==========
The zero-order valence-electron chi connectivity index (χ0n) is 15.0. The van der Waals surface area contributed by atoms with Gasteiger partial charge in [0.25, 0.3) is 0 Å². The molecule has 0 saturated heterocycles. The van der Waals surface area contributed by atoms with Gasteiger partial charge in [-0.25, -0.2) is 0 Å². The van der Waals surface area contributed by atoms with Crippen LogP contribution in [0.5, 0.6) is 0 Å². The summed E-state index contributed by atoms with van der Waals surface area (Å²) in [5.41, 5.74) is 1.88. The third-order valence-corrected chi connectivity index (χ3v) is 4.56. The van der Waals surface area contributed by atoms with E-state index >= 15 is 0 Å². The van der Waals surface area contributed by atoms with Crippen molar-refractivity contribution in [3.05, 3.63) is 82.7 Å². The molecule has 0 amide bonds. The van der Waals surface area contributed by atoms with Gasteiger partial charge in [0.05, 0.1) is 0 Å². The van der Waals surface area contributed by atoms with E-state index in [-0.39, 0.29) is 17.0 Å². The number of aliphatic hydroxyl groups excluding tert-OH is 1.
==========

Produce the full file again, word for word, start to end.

The zero-order valence-electron chi connectivity index (χ0n) is 15.0. The van der Waals surface area contributed by atoms with Gasteiger partial charge in [0.25, 0.3) is 0 Å². The molecule has 0 saturated heterocycles. The van der Waals surface area contributed by atoms with Gasteiger partial charge in [-0.25, -0.2) is 0 Å². The van der Waals surface area contributed by atoms with Crippen LogP contribution in [0.5, 0.6) is 0 Å². The summed E-state index contributed by atoms with van der Waals surface area (Å²) in [5.41, 5.74) is 1.88. The third-order valence-corrected chi connectivity index (χ3v) is 4.56. The van der Waals surface area contributed by atoms with E-state index >= 15 is 0 Å². The van der Waals surface area contributed by atoms with Crippen molar-refractivity contribution in [3.05, 3.63) is 82.7 Å². The molecule has 0 amide bonds. The van der Waals surface area contributed by atoms with Gasteiger partial charge in [0.05, 0.1) is 0 Å². The van der Waals surface area contributed by atoms with E-state index in [-0.39, 0.29) is 17.0 Å². The number of aliphatic hydroxyl groups excluding tert-OH is 1.